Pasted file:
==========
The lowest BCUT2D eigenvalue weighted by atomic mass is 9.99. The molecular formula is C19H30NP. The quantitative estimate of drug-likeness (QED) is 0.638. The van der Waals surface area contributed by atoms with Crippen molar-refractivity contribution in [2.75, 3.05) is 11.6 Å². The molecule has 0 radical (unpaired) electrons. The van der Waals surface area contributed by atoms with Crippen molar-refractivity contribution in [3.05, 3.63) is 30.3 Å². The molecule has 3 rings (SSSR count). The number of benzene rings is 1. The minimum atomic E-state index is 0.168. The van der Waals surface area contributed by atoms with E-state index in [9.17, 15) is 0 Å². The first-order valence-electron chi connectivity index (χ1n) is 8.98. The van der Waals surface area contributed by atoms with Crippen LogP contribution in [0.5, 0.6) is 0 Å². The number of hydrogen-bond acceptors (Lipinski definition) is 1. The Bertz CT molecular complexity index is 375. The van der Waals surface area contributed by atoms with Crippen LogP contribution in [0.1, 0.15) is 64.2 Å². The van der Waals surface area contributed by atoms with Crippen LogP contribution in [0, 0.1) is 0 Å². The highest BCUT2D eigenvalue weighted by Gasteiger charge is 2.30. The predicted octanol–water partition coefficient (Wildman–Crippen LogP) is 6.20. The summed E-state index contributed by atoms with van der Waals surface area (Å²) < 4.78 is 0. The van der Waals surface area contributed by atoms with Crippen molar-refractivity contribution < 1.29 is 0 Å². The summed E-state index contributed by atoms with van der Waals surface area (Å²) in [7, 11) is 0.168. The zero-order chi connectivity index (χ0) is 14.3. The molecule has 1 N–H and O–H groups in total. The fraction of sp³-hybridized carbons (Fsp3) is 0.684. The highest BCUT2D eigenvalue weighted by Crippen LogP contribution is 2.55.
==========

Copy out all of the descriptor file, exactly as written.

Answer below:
The lowest BCUT2D eigenvalue weighted by atomic mass is 9.99. The molecular formula is C19H30NP. The quantitative estimate of drug-likeness (QED) is 0.638. The van der Waals surface area contributed by atoms with Crippen molar-refractivity contribution in [2.75, 3.05) is 11.6 Å². The molecule has 0 radical (unpaired) electrons. The van der Waals surface area contributed by atoms with Crippen molar-refractivity contribution in [3.05, 3.63) is 30.3 Å². The molecule has 3 rings (SSSR count). The number of benzene rings is 1. The minimum atomic E-state index is 0.168. The van der Waals surface area contributed by atoms with E-state index in [9.17, 15) is 0 Å². The first-order valence-electron chi connectivity index (χ1n) is 8.98. The van der Waals surface area contributed by atoms with Crippen LogP contribution in [0.5, 0.6) is 0 Å². The number of hydrogen-bond acceptors (Lipinski definition) is 1. The Bertz CT molecular complexity index is 375. The van der Waals surface area contributed by atoms with Crippen LogP contribution in [0.1, 0.15) is 64.2 Å². The van der Waals surface area contributed by atoms with Crippen LogP contribution in [0, 0.1) is 0 Å². The highest BCUT2D eigenvalue weighted by Gasteiger charge is 2.30. The predicted octanol–water partition coefficient (Wildman–Crippen LogP) is 6.20. The summed E-state index contributed by atoms with van der Waals surface area (Å²) < 4.78 is 0. The van der Waals surface area contributed by atoms with Crippen molar-refractivity contribution < 1.29 is 0 Å². The summed E-state index contributed by atoms with van der Waals surface area (Å²) in [7, 11) is 0.168. The zero-order chi connectivity index (χ0) is 14.3. The molecule has 1 N–H and O–H groups in total. The fraction of sp³-hybridized carbons (Fsp3) is 0.684. The highest BCUT2D eigenvalue weighted by Crippen LogP contribution is 2.55.